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Improve Plant Safety Through Control Measures

Suggested processes to evaluate your operations and determine safety control checks to provide a safe work environment

Workplace safety is not the most exciting topic for many plant workers, but it is arguably the most important. No employer or employee want to experience a serious injury or even death. We should all be thankful for those who make it their mission to promote workplace safety. 

In our industry, the focus of shop floor safety often focuses on mishandling glass, the consequences of which can include punctures, crush and strain injuries, severe cuts, amputations and even death. Observing proper glass handling techniques is a major aspect of safety in any workplace where large volumes of glass are handled daily—from glass fabrication facilities to fenestration manufacturing plants. Fortunately, through the work of the Fenestration & Glazing Industry Alliance, the Do’s and Don’ts of Glass Safety Task Group (IGMA TM-5000) is developing a comprehensive safety manual on glass handling, slated for release later this year. It is intended to provide a voluntary framework for a manufacturing operation to reference and adapt as the basis for a specific program geared to the unique requirements of its facility. 

The manual sets forth examples and suggestions for in-plant safety control measures, which manufacturers are encouraged to review and modify as needed for use in their own plants. It will include photos and graphics, an operational process flow chart and it will address personal protective equipment appropriate for each operation, including how to use it properly.

Milestones of the suggested process are:

  • Risk assessment process or identifying risks and prioritizing efforts to minimize them. Priority for controls is evaluated by assessing the likelihood of occurrence and the severity of the potential results. A probable risk of an event that poses imminent danger would be a higher priority for mitigation planning than one that poses an extremely remote risk with minor potential impact.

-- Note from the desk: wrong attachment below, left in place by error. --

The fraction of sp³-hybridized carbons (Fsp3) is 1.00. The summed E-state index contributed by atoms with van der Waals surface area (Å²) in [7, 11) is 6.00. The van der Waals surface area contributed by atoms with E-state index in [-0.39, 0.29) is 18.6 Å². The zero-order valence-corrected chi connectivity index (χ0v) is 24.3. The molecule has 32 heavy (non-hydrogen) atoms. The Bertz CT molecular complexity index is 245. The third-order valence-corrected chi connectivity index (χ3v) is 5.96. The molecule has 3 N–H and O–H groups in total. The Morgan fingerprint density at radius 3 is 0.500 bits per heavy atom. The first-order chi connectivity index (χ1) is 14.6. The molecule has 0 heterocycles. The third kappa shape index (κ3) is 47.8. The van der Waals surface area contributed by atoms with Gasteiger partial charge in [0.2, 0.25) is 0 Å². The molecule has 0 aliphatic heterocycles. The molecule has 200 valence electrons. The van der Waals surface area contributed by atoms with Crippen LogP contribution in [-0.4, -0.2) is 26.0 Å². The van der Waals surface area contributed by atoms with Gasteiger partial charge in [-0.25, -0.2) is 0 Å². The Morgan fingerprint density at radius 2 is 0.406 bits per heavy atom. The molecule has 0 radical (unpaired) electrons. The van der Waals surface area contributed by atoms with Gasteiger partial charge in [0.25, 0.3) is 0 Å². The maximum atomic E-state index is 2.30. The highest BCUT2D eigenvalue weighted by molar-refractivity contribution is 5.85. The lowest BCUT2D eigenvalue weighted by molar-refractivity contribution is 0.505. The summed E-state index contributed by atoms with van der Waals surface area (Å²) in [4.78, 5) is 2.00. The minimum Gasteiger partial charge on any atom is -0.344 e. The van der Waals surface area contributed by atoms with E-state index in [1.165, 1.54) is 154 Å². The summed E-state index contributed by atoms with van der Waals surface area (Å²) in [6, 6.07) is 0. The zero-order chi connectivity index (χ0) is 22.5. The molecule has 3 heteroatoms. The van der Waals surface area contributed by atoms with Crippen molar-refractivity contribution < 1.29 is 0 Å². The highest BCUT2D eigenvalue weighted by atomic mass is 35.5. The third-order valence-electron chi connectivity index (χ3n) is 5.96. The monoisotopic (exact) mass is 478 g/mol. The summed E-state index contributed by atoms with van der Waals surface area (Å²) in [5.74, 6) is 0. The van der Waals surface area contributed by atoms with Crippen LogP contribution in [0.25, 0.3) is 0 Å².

• Determine the appropriate control measures for each identified risk.
  • Develop company policies and detailed procedures for safe work practices, hazard reporting and preventive maintenance to provide process uniformity among individual operators and work shifts (Suggested forms and lists of items to consider are provided.)
  • Assign organizational responsibilities and implement the control measures.
  • Conduct training and communication programs such as printed guidelines and posters tailored to each department. The manual offers numerous proposed “Do’s and Don’ts” for safe glass handling, glass rack configuration and handling, housekeeping and walkway safety, visitor protection, emergency exits, first aid provisions, robotics management and moving vehicles such as forklifts, as well as receiving and product movement within plant. It also addresses PPE for glass handling, tempering, cutting, seaming, washing, IG assembly and packing and shipping operations, as well as safety consideration for the steps typical of window manufacturing including staging, profile cutting, frame welding, glass cutting and assembly.
  • Monitor effectiveness through periodic audits and provide feedback.
  • Implement process improvements based on audit results and incident records.

It should not be assumed that the new guideline encompasses all acceptable procedures or that additional measures may not be required under certain circumstances. The manual suggests each manufacturer evaluate its own operation and determine safety control checks to provide a safe work environment.

While protecting the health and safety of workers in your plant is extremely important, it is just as important to protect visitors to your plant or your workers when they are outside of your facility through steps such as clearly identifying visitors, designating walkways, and providing and requiring proper safety equipment.

Such measures are one reason why in-plant glass manufacturing and window fabrication experience a relatively low injury and fatality rate compared to other industries (notably construction), according to statistics from the Bureau of Labor Statics and the Occupational Safety and Health Administration. This latest effort is intended to continually improve on that record, because even a single injury or fatality is one too many.


Rich Rinka

Rich Rinka

Rich Rinka serves as technical manager, standards and industry affairs for the American Architectural Manufacturers Association. Rinka previously worked in the industry as a field technical engineer for a component supplier and developed and holds four patents related to sealants.